CNN: Doctors and nurses are using VR to learn skills to treat coronavirus patients. “As hospitals worldwide face severe shortages of health professionals, people are being called off the sidelines to help COVID-19 patients — even those with little to no experience in treating infectious diseases. To train thousands of doctors and nurses with expertise in other areas such as knee surgery or neurology — and retired practitioners reentering the medical field — some hospitals are implementing an unlikely method: virtual reality simulations.”
Medmastery: The 1 Million Ventilator Staffing Challenge. “Our goal is to train 1 million medical professionals to confidently use ventilators in an ICU so they can save lives—possibly yours. This is where the toughest battles against COVID-19 are being fought. Freeventilatortraining.org is a series of online courses on how to use a ventilator (powered by Medmastery). In under 24 hours, these courses take medical professionals, unfamiliar with the ICU environment, and cross train them to save a life with a ventilator. These courses are free and can be completed from home on any device.”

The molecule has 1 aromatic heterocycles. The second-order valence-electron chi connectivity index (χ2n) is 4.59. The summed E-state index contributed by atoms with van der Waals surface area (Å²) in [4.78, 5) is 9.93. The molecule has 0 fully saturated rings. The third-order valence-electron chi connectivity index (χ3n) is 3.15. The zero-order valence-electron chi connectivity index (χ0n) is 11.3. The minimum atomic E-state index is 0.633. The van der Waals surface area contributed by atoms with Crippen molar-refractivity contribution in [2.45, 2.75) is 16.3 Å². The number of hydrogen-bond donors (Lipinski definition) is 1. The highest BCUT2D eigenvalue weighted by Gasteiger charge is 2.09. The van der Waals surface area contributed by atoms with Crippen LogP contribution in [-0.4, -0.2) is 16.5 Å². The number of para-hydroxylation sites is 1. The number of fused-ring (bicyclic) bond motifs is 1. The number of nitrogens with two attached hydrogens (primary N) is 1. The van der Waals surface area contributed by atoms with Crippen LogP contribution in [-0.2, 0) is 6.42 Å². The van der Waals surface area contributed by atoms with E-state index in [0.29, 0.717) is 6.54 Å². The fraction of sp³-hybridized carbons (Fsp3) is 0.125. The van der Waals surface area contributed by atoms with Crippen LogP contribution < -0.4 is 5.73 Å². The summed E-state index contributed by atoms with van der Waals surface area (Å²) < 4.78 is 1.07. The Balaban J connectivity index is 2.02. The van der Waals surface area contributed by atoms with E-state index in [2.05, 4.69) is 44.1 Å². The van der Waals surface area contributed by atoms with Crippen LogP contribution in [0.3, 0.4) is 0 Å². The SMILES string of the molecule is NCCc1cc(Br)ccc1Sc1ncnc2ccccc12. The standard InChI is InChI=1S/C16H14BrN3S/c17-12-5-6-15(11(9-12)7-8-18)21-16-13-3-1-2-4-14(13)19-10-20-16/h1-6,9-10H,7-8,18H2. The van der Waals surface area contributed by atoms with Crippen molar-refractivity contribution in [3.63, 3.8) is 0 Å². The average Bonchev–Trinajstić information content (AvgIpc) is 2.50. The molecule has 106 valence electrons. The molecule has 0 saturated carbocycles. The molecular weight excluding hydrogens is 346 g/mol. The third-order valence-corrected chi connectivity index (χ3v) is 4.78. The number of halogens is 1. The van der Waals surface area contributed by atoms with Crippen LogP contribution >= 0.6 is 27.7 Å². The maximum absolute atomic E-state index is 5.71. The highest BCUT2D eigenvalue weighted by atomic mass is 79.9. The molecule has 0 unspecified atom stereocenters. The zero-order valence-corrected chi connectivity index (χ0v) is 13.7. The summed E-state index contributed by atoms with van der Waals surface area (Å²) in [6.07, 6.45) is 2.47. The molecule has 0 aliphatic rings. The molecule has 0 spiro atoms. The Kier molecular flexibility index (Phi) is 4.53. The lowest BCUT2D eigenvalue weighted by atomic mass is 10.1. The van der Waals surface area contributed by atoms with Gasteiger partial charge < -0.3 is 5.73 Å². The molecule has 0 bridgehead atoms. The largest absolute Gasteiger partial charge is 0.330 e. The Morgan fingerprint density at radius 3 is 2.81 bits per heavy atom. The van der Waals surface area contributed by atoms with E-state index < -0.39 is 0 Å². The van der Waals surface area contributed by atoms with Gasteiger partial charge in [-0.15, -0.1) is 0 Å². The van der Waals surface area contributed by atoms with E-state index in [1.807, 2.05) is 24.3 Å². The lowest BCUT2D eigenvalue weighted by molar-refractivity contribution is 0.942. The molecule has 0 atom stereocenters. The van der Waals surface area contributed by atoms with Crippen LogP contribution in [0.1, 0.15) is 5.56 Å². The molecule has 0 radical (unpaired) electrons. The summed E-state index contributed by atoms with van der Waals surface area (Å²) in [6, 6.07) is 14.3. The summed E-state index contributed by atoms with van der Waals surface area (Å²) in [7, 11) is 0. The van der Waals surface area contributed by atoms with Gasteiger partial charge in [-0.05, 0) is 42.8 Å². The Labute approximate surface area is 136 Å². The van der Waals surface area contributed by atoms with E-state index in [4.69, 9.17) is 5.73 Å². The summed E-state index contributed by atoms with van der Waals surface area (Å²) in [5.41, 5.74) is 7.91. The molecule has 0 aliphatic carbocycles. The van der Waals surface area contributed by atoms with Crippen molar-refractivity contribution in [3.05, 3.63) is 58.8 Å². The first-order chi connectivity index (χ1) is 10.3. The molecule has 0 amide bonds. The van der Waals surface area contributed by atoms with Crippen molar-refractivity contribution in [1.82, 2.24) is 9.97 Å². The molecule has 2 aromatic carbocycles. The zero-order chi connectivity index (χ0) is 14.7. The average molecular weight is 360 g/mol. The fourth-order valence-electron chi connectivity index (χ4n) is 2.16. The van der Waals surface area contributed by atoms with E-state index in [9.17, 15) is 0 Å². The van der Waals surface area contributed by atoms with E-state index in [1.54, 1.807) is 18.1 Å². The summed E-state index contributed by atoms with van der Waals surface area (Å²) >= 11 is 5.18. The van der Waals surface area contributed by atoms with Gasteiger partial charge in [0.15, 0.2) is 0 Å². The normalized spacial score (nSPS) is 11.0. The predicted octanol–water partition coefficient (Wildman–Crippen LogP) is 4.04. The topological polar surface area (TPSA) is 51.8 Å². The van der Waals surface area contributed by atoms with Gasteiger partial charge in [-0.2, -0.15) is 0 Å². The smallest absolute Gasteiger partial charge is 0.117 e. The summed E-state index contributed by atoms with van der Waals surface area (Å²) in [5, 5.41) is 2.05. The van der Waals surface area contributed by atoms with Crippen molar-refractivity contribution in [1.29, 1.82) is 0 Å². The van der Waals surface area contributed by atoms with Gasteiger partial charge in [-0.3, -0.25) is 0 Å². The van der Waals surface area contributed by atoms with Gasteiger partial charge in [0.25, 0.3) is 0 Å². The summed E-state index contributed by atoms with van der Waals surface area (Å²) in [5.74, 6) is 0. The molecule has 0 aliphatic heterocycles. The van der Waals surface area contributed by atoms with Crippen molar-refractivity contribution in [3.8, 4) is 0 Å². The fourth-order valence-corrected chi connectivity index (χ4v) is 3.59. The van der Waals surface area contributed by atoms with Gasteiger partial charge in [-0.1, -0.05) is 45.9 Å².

Duke University: Doctor Dolls, Coming Soon In 3-D . “If the board game ‘Operation’ had a 3-D action figure, this might be it. It was an ivory model of a pregnant woman, small enough to fit someone’s outstretched hands, complete with movable arms and a hollow torso holding tiny hand-carved organs. On a recent spring morning, Duke Libraries’ Rachel Ingold and Erin Hammeke prepared the 300-plus-year-old sculpture for an X-ray scan.”
Stanford: Digital archive of antique wax figures becomes a teaching tool. “Huddled over a virtual dissection table, Stanford medical students zoomed in on glistening muscles and nerves in the neck by swiping their fingers across the giant touchscreen designed to visualize an entire body in three dimensions. What they were looking at, however, were not virtual renderings of human anatomy, or even images of the real thing; rather, they were examining high-resolution photographs of wax models made between the mid-17th and mid-19th centuries.” Warning: these wax models could be deeply disturbing.
This is fascinating! In development: a digital library of artery sounds. “The grant will enable the construction of a digital database of the different foot and leg artery sounds – plus sounds from the groin and behind the knee – recorded during the Doppler ultrasound procedure. [Andrew Sharpe] will then select the best and most representative sounds and hold discussions with expert clinicians on how to interpret them. Case histories accompanying each sound will form part of his library, which will be obtainable via the web. It is also planned to develop a smartphone app.”